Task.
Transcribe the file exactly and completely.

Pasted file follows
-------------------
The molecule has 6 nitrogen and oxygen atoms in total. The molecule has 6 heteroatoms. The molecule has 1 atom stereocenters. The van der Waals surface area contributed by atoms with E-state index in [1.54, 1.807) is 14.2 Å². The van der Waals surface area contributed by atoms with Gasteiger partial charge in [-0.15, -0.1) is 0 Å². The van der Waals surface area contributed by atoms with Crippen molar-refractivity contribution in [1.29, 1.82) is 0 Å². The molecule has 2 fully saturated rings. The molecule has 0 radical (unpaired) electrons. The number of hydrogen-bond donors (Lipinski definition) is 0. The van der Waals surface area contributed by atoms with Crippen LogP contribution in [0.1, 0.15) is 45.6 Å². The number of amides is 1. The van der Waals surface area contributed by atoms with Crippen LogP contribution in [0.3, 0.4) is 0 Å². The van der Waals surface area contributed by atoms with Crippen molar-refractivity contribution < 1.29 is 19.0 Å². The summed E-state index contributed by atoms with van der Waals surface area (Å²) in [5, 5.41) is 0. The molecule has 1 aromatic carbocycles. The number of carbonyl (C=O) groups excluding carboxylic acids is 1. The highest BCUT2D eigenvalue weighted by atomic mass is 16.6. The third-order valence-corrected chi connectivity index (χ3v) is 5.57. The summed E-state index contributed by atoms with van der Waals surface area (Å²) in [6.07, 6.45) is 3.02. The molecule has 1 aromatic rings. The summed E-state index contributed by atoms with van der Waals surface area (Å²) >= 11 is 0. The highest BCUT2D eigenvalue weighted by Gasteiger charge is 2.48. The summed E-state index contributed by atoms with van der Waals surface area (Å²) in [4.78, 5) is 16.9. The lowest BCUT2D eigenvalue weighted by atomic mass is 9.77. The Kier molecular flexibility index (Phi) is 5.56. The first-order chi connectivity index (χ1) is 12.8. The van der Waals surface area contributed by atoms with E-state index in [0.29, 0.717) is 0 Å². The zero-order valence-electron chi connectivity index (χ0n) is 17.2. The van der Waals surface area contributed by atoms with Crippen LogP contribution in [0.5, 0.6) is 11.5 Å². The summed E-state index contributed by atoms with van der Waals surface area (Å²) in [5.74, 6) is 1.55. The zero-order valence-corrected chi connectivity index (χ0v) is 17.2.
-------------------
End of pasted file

The molecule has 6 nitrogen and oxygen atoms in total. The molecule has 6 heteroatoms. The molecule has 1 atom stereocenters. The van der Waals surface area contributed by atoms with E-state index in [1.54, 1.807) is 14.2 Å². The van der Waals surface area contributed by atoms with Gasteiger partial charge in [-0.15, -0.1) is 0 Å². The van der Waals surface area contributed by atoms with Crippen molar-refractivity contribution in [1.29, 1.82) is 0 Å². The molecule has 2 fully saturated rings. The molecule has 0 radical (unpaired) electrons. The number of hydrogen-bond donors (Lipinski definition) is 0. The van der Waals surface area contributed by atoms with Crippen LogP contribution in [0.1, 0.15) is 45.6 Å². The number of amides is 1. The van der Waals surface area contributed by atoms with Crippen LogP contribution in [0.3, 0.4) is 0 Å². The van der Waals surface area contributed by atoms with Crippen molar-refractivity contribution < 1.29 is 19.0 Å². The summed E-state index contributed by atoms with van der Waals surface area (Å²) in [5, 5.41) is 0. The molecule has 1 aromatic carbocycles. The number of carbonyl (C=O) groups excluding carboxylic acids is 1. The highest BCUT2D eigenvalue weighted by atomic mass is 16.6. The third-order valence-corrected chi connectivity index (χ3v) is 5.57. The summed E-state index contributed by atoms with van der Waals surface area (Å²) in [6.07, 6.45) is 3.02. The molecule has 1 aromatic rings. The summed E-state index contributed by atoms with van der Waals surface area (Å²) >= 11 is 0. The highest BCUT2D eigenvalue weighted by Gasteiger charge is 2.48. The summed E-state index contributed by atoms with van der Waals surface area (Å²) in [4.78, 5) is 16.9. The lowest BCUT2D eigenvalue weighted by atomic mass is 9.77. The Kier molecular flexibility index (Phi) is 5.56. The first-order chi connectivity index (χ1) is 12.8. The van der Waals surface area contributed by atoms with E-state index in [0.29, 0.717) is 0 Å². The zero-order valence-electron chi connectivity index (χ0n) is 17.2. The van der Waals surface area contributed by atoms with Crippen LogP contribution in [0.5, 0.6) is 11.5 Å². The summed E-state index contributed by atoms with van der Waals surface area (Å²) in [5.74, 6) is 1.55. The zero-order valence-corrected chi connectivity index (χ0v) is 17.2.